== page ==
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History instructor Dave Mills (left) poses with sons Sam and Joe and wife Ann, who teaches biology at Minnesota West. Sam chose the college for its strong agricultural program. Joe chose the community college to discover what he wants to major in. (Submitted photo)

All in the family: Staff members' offspring walk Minnesota West's halls

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All in the family: Staff members' offspring walk Minnesota West's halls
Worthington Minnesota 300 11th Street / P.O. Box 639 56187

WORTHINGTON — Minnesota West opened its doors this week to welcome the influx of new and returning students to its Worthington campus.

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Among the sea of faces, a few may be more familiar to certain teachers than others.

This year, several staff members’ children are students at the college. While they chose Minnesota West for different reasons, one common theme is receiving a quality education at an affordable price.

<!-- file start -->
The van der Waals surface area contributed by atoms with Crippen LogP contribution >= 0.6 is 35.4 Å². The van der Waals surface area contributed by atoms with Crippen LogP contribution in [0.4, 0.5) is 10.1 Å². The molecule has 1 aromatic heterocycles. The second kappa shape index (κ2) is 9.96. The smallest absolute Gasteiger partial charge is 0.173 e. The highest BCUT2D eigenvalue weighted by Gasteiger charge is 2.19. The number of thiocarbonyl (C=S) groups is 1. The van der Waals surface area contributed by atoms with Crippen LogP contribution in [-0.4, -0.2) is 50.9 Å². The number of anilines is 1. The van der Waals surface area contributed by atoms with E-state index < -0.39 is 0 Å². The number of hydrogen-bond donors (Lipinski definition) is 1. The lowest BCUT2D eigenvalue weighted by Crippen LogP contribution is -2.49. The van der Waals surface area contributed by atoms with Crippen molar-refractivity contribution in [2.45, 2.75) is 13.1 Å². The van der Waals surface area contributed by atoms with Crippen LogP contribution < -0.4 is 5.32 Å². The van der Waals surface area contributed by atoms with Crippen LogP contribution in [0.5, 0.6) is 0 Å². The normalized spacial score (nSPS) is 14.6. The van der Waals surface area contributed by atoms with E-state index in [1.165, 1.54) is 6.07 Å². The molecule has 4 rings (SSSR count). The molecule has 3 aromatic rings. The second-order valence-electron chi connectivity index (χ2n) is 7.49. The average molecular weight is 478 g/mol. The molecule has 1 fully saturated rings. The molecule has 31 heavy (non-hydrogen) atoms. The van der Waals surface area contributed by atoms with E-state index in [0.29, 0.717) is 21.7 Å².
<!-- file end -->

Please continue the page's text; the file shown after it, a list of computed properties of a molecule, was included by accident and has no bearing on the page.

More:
“For our oldest son Sam, one of the deciding factors was that he knew he wanted to do something in agriculture and Minnesota West has a great ag program,” biology instructor Ann Mills explained. “For Joey, our second son, one of the deciding factors was that he was unsure about a major, and so it made a lot of sense to start here and figure that piece out.”

Ann and her husband, Dave, both teach at Minnesota West. Dave teaches history.

Dave agreed it was a good idea to attend a community college while still trying to decide on a major. He, too, was unsure about his major when he entered college.

“Take myself for example. I had four different majors in two years when I went to school because I didn’t know what I wanted to do,” Dave recalled.

“I started out as an engineering major. Well, there’s a lot of math in that, and I am terrible at math. So that was a terrible decision. Computer science was my next major, finance was my next major — more numbers — and then business administration. It was all of these things that I had flirted with were simply things I was not passionate about. I went into them for the wrong reasons. But, I am paying four-year tuition rates instead of a community college tuition rate to try and figure out what I wanted to do.”